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| Museums |

Sculptor's Early Drawings Surprise in Menil Show

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Tony Smith's geometric steel sculptures are included in pretty much every modern art survey text - his drawings, not so much. And that's a shame, because they're pretty amazing. "Tony Smith: Drawings" is a little gem of a show curated by Bernice Rose, chief curator of the Menil Drawing Institute and Study Center, and focusing on work executed between 1953 and 1955, early in Smith's artistic career.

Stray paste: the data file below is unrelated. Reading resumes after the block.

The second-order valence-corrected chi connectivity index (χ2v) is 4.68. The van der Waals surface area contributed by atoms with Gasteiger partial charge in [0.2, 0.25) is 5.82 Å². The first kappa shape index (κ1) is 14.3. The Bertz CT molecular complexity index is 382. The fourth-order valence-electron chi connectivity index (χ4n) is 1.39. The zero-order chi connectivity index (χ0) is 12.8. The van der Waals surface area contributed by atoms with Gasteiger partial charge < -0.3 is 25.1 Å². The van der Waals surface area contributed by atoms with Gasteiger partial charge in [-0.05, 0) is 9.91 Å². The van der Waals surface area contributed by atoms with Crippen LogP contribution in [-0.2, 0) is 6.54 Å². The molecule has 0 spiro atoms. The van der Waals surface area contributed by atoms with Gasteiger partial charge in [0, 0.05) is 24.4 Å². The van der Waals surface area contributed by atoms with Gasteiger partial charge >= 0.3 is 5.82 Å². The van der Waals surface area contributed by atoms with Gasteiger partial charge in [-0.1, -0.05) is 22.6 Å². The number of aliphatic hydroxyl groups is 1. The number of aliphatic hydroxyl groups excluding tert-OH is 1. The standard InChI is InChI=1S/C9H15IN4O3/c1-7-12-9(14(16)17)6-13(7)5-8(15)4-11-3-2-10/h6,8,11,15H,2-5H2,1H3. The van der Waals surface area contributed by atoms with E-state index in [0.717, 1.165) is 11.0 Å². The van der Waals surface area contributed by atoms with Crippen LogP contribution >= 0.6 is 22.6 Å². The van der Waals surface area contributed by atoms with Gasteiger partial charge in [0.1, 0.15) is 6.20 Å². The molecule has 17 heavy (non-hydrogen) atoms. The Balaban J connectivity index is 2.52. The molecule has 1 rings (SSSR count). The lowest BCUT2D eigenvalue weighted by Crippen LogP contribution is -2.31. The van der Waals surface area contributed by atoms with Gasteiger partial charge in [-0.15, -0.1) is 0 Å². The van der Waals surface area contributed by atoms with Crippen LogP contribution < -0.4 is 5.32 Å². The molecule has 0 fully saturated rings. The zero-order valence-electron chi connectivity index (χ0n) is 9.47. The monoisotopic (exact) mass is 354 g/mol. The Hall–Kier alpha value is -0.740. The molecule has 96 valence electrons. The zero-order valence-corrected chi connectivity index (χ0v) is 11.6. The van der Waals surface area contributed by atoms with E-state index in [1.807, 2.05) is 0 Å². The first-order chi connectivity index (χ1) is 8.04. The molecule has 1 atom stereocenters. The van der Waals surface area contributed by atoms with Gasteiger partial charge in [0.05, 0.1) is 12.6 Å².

In charcoal or colored pastel on brown paper, the drawings have abstract forms with a biomorphic vibe and sense of sculptural solidity. In a number of them, circular shapes cluster like molecules or morph and divide like microorganisms. The biggest surprise, for those familiar with the artist's monochromatic 3-D work, is Smith's masterful use of vibrant color. It's a 50-year-old palette that feels surprisingly contemporary.

(Through April 3. The Menil Collection, 1515 Sul Ross, 713-525-9400.)

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